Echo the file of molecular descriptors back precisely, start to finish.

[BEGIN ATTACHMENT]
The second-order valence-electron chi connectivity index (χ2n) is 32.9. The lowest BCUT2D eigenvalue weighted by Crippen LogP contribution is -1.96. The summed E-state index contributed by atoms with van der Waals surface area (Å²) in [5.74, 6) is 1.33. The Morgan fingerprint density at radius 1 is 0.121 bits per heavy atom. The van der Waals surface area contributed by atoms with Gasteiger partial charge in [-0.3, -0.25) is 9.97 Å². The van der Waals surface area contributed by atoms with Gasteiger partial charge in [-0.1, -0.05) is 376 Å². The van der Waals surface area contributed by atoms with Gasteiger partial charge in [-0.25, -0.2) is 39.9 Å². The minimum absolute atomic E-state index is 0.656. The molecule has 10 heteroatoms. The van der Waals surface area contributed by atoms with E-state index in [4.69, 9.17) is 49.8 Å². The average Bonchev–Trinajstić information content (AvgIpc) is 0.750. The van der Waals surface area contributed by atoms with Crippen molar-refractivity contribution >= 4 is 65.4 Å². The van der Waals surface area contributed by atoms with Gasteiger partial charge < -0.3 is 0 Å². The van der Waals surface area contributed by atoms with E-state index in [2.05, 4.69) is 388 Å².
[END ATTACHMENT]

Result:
The second-order valence-electron chi connectivity index (χ2n) is 32.9. The lowest BCUT2D eigenvalue weighted by Crippen LogP contribution is -1.96. The summed E-state index contributed by atoms with van der Waals surface area (Å²) in [5.74, 6) is 1.33. The Morgan fingerprint density at radius 1 is 0.121 bits per heavy atom. The van der Waals surface area contributed by atoms with Gasteiger partial charge in [-0.3, -0.25) is 9.97 Å². The van der Waals surface area contributed by atoms with Gasteiger partial charge in [-0.1, -0.05) is 376 Å². The van der Waals surface area contributed by atoms with Gasteiger partial charge in [-0.25, -0.2) is 39.9 Å². The minimum absolute atomic E-state index is 0.656. The molecule has 10 heteroatoms. The van der Waals surface area contributed by atoms with E-state index in [4.69, 9.17) is 49.8 Å². The average Bonchev–Trinajstić information content (AvgIpc) is 0.750. The van der Waals surface area contributed by atoms with Crippen molar-refractivity contribution >= 4 is 65.4 Å². The van der Waals surface area contributed by atoms with Gasteiger partial charge < -0.3 is 0 Å². The van der Waals surface area contributed by atoms with E-state index in [2.05, 4.69) is 388 Å².